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Does anyone know of any wireless mouse that has a wireless receiver, and can work without a mouse pad on glass surfaces and wood surfaces, and is not too noisy especially when I click and scroll?

I'm currently using the Logitech anywhere mouse and the problem is that it's way too noisy (when I click and even when I scroll) and besides it doesn't work on wood surfaces (so much for being anywhere).

It doesn't need to be optical

I'm willing to pay tons, i'm just worried now that no one sells these stuff in the globe.

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Optical mice don't usually function correctly on these types of surfaces:

  • The problem with glass is that the light passes through and doesn't reflect back to the mouse, so the mouse can't detect movement.

  • The problem with wooden surfaces (at least for the unfinished or non-smoothed materials) is that the light reflects in unexpected directions, due to the inconsistency of the wood fibres, and so the mouse can't detect the movement accurately.

The types of mice that work better on these surfaces have a ball instead of an optical sensor. If Logitech isn't producing a current wireless-with-ball model (I couldn't find any on their web site that are wireless, although their sales team may be able to help you with this), you may be able to purchase a used model from someone through a web site like eBay -- when wireless mice were new, optical mice weren't on the market yet (or at least they weren't popular due to fairly high initial pricing) as I remember, so these models do exist (I also remember using one many years ago).

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Pictured above is Logitech M-RN68 Cordless Mouse featuring a PS/2 connector and a ball (as opposed to having an optical light and sensor). More information, including specifications, are available on this web page: http://www.tcocd.de/Pictures/Peripheral/Logitech/mrn68.shtml

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btw if balls are better what is the reason for the optical mouse hype? –  Pacerier Aug 14 '11 at 1:35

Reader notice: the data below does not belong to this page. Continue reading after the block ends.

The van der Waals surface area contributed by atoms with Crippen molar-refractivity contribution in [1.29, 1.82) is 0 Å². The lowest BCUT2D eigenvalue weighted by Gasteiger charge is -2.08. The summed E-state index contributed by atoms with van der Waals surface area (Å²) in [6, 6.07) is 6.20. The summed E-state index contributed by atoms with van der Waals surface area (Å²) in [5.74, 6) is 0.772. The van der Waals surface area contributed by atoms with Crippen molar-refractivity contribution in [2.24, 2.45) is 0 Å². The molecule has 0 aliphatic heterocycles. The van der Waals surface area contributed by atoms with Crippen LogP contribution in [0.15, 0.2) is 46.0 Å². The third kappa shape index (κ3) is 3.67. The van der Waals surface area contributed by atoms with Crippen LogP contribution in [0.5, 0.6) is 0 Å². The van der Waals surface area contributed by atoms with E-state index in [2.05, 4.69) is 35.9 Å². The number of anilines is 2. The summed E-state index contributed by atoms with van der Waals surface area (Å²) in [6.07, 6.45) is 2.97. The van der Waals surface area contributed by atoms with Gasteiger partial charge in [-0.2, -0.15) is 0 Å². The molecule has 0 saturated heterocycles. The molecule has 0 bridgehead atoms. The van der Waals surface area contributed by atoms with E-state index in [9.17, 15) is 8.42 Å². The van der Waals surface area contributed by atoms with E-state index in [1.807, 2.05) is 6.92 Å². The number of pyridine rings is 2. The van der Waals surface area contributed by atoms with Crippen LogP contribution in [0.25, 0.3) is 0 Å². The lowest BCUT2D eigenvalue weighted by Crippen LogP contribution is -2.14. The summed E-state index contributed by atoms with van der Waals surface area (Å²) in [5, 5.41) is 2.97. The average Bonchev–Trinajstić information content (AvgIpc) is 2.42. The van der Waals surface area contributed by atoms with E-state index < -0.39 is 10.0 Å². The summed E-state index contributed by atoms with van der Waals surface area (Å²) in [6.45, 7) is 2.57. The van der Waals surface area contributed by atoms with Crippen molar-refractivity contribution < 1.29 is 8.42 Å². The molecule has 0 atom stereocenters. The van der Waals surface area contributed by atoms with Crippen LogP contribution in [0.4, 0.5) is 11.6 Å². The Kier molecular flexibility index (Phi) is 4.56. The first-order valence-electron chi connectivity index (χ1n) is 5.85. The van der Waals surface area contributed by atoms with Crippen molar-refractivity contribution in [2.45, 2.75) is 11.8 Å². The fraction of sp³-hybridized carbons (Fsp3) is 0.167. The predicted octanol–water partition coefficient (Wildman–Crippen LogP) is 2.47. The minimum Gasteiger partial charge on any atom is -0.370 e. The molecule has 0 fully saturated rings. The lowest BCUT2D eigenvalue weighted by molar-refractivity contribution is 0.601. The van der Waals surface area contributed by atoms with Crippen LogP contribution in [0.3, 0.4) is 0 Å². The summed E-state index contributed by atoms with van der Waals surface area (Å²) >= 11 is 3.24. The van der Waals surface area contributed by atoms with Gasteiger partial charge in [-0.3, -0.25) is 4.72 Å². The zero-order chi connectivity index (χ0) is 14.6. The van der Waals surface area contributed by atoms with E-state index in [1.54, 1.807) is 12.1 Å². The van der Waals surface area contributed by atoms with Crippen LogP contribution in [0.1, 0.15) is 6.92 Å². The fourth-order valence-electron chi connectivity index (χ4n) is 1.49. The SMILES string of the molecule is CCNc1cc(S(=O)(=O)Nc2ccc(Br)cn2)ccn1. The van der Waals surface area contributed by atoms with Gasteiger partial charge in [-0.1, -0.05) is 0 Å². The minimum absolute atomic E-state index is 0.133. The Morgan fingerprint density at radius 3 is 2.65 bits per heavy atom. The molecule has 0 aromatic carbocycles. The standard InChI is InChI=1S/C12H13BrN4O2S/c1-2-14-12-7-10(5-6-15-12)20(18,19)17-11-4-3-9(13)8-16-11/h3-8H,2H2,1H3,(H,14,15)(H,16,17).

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@Pacerier: Both have advantages -- the main one is that the ball needs to be cleaned periodically (based on usage, the user's sweat output, dirt and dust in the local vicinity, etc.) whereas the lasers rarely seem to need any cleaning at all. In school settings, a common problem was that the balls kept going missing (and the students were always surprised that anyone would ever think of stealing one, heheh), and the move to laser mice resolved this problem. I suspect the production costs may be lower too because fewer materials are needed. A laser mouse also works better in a zero-gravity. –  Randolf Richardson Aug 14 '11 at 1:47
    
oic. so basically, am i right to say that it boils down to the only disadvantage is that it needs to be cleaned periodically? if so around how long do you mean by periodically? like once a year or once a month? –  Pacerier Aug 14 '11 at 2:09
    
@Pacerier: This is not the only disadvantage (as I pointed out in my un-edited comment). Periodically is a vague term that I used intentionally as it is effected by various conditions such as perspiration, amounts of dust, usage, etc. (as I also pointed out in the same un-edited comment). I know people who had to clean their balls weekly because they perspire so much, yet I rarely (after many years) had to clean mine. –  Randolf Richardson Aug 14 '11 at 3:38
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btw you mean "cordless" as "wireless" right? so basically to use that wireless mouse i'd still have to attach a wire receiver to it.. ? –  Pacerier Aug 14 '11 at 15:41

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